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Maryland's Sliwak Shares Her Story

By IWLCA Admin, 05/15/20, 3:00PM EDT


In Her Own Words: Nikki Sliwak


Below is a reflection written by University of Maryland women's lacrosse senior Nikki Sliwak about her struggles with depression and anxiety. 

My name is Nikki Sliwak and I am a senior on the women’s lacrosse team. I am a student-athlete who suffers from depression and anxiety. And that is okay. Most people would not know that about me, and that’s the point. Everyone has a story to tell behind their smiles. Here is mine.

My story starts when I was three years old. I lost my dad on 9/11. I don’t remember the day, the weeks, the months, or the years to follow that tragic day. Most of all, I don’t remember my dad. Apparently he was this amazing, kind-hearted, sweet guy that made everyone smile. I so badly wish I got to witness that.  

As I grew older, I found a connection to my dad through sports. He was a great athlete who played baseball and football in high school and went on to play football in college. I channeled my sadness and anger on the soccer field, the lacrosse field and the basketball court. I wore his number 34 in honor of him. It pushed me to want to be the best, almost to a place of perfection. In between the white lines, nothing was stopping me from making him proud.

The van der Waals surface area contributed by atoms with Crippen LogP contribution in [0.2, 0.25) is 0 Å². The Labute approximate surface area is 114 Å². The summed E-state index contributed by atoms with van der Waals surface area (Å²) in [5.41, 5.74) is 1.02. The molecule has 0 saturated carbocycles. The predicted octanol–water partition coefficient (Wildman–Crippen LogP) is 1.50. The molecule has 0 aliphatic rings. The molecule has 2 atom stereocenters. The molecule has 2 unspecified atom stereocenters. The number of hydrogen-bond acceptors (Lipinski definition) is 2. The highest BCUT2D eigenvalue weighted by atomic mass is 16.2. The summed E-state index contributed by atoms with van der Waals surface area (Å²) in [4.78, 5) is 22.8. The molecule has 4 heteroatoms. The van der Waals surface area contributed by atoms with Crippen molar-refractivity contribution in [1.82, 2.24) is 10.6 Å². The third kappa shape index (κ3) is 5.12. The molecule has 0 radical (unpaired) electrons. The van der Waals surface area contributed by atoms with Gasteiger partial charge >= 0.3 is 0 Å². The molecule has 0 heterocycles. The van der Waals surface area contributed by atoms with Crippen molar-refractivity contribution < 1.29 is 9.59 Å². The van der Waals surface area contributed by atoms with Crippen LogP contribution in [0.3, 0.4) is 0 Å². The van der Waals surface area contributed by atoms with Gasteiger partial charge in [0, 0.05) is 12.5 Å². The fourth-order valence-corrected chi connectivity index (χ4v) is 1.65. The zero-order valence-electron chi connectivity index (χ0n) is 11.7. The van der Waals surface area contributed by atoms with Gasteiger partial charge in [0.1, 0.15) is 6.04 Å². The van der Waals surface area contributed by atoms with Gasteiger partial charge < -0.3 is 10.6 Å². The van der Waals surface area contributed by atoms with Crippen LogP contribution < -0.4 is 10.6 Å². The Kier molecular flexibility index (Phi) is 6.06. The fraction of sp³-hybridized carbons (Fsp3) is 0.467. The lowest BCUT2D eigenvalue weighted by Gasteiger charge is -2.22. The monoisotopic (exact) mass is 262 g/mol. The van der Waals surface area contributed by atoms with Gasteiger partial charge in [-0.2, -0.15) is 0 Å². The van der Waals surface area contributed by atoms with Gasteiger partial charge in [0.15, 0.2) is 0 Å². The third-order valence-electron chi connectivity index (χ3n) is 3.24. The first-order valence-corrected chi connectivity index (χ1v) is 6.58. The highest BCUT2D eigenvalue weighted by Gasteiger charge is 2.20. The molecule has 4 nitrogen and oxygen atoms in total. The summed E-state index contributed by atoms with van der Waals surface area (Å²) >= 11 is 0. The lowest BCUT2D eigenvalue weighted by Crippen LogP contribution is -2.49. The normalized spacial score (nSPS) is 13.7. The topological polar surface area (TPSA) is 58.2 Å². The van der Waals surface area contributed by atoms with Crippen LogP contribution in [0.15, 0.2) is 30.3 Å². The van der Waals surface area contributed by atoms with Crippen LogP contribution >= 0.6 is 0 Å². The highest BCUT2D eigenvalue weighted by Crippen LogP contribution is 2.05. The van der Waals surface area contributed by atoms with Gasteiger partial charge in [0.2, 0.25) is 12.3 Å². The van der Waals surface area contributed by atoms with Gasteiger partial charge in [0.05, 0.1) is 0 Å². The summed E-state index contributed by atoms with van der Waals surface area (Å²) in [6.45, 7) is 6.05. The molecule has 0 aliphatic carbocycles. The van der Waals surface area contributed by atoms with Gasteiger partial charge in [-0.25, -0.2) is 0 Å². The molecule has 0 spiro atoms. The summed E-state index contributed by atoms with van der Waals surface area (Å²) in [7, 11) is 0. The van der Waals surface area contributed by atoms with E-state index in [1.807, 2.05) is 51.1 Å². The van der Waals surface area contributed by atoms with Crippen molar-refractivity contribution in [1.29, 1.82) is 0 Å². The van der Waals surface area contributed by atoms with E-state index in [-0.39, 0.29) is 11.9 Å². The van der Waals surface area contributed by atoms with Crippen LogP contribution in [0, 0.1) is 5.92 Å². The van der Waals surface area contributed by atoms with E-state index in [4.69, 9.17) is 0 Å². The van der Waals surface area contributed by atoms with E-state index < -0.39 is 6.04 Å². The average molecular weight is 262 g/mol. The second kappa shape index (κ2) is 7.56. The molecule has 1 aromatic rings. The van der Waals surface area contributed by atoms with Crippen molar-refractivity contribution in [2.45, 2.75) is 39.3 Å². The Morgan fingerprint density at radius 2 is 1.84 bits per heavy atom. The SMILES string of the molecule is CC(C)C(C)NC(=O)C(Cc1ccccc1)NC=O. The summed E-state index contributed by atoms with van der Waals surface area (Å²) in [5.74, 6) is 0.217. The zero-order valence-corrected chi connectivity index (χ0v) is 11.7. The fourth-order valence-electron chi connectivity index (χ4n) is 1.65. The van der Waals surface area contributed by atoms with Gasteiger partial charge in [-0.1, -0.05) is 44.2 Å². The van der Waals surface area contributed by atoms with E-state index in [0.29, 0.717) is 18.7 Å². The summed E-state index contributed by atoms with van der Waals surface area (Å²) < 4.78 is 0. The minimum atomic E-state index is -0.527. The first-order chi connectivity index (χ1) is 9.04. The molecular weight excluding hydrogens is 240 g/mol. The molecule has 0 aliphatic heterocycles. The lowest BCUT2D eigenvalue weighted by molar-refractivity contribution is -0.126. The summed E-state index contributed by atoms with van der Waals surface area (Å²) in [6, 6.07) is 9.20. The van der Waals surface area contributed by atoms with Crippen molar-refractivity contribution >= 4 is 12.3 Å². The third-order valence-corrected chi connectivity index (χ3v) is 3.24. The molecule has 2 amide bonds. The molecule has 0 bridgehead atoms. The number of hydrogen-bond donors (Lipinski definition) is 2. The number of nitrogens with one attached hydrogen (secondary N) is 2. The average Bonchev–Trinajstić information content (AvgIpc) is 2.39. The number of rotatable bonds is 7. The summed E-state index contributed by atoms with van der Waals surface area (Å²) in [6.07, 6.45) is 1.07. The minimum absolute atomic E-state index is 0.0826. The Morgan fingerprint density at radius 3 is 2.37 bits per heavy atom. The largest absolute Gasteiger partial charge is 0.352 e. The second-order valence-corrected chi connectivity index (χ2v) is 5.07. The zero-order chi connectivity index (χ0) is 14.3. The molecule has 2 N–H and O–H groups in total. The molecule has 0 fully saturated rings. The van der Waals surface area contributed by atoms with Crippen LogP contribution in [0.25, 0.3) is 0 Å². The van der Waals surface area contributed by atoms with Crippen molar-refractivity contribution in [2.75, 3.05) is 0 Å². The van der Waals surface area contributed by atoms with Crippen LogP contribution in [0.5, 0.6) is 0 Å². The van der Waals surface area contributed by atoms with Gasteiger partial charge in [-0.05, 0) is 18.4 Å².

My battle with depression started in late middle school/early high school. I had lost many of my friends to middle school drama and went into high school feeling alone. I was really starting to process the death of my dad and was sad a lot of the time. Traumatic events in life can really mess with you and I developed PTSD from my loss.  

I saw these dads standing on the fence before games, so badly wishing my dad was standing there with them. I became obsessive about working out. I would run miles after practice and then still go to a CrossFit class. It was the only thing that made me feel good. It was the only place where I didn’t have to think about anything, I just had to listen to music and put hard work in.  

On top of working out obsessively, in 10th grade I developed an eating disorder. Yes, I was an athlete who developed an eating disorder. My life felt like it was out of my control. I felt like nothing was going my way, and I couldn’t control a single thing. I could however control what I ate and when I ate, so I did. I dropped to under 100 pounds. I lost muscle and speed that helped me on the field. My mom and I argued daily about food. I turned into a different person.